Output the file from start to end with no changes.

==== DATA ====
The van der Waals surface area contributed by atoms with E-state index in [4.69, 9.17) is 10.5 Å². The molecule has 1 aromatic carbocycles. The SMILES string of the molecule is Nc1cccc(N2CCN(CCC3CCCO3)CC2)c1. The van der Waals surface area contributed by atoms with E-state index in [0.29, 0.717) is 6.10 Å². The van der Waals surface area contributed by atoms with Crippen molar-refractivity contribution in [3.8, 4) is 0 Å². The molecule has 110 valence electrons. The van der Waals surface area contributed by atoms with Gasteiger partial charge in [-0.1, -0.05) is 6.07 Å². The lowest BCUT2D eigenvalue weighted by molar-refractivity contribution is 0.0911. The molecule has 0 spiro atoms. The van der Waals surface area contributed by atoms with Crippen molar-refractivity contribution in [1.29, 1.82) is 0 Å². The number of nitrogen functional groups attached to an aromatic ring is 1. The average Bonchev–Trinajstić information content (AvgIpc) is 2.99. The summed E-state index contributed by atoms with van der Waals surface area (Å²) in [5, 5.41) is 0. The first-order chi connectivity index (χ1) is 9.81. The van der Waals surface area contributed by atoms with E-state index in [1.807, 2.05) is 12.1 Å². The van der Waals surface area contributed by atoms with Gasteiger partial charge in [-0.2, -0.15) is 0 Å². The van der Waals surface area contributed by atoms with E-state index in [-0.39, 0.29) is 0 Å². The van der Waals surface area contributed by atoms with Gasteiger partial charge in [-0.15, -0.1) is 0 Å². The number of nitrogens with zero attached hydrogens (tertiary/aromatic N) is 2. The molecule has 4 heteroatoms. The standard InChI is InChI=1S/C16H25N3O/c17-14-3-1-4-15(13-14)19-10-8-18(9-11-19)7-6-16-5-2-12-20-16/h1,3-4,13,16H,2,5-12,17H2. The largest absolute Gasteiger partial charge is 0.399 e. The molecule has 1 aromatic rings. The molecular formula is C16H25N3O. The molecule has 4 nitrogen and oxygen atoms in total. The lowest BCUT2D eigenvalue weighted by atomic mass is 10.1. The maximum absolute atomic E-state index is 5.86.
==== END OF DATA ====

The van der Waals surface area contributed by atoms with E-state index in [4.69, 9.17) is 10.5 Å². The molecule has 1 aromatic carbocycles. The SMILES string of the molecule is Nc1cccc(N2CCN(CCC3CCCO3)CC2)c1. The van der Waals surface area contributed by atoms with E-state index in [0.29, 0.717) is 6.10 Å². The van der Waals surface area contributed by atoms with Crippen molar-refractivity contribution in [3.8, 4) is 0 Å². The molecule has 110 valence electrons. The van der Waals surface area contributed by atoms with Gasteiger partial charge in [-0.1, -0.05) is 6.07 Å². The lowest BCUT2D eigenvalue weighted by molar-refractivity contribution is 0.0911. The molecule has 0 spiro atoms. The van der Waals surface area contributed by atoms with Crippen molar-refractivity contribution in [1.29, 1.82) is 0 Å². The number of nitrogen functional groups attached to an aromatic ring is 1. The average Bonchev–Trinajstić information content (AvgIpc) is 2.99. The summed E-state index contributed by atoms with van der Waals surface area (Å²) in [5, 5.41) is 0. The first-order chi connectivity index (χ1) is 9.81. The van der Waals surface area contributed by atoms with E-state index in [1.807, 2.05) is 12.1 Å². The van der Waals surface area contributed by atoms with Gasteiger partial charge in [-0.2, -0.15) is 0 Å². The van der Waals surface area contributed by atoms with E-state index in [-0.39, 0.29) is 0 Å². The van der Waals surface area contributed by atoms with Gasteiger partial charge in [-0.15, -0.1) is 0 Å². The number of nitrogens with zero attached hydrogens (tertiary/aromatic N) is 2. The molecule has 4 heteroatoms. The standard InChI is InChI=1S/C16H25N3O/c17-14-3-1-4-15(13-14)19-10-8-18(9-11-19)7-6-16-5-2-12-20-16/h1,3-4,13,16H,2,5-12,17H2. The largest absolute Gasteiger partial charge is 0.399 e. The molecule has 1 aromatic rings. The molecular formula is C16H25N3O. The molecule has 4 nitrogen and oxygen atoms in total. The lowest BCUT2D eigenvalue weighted by atomic mass is 10.1. The maximum absolute atomic E-state index is 5.86.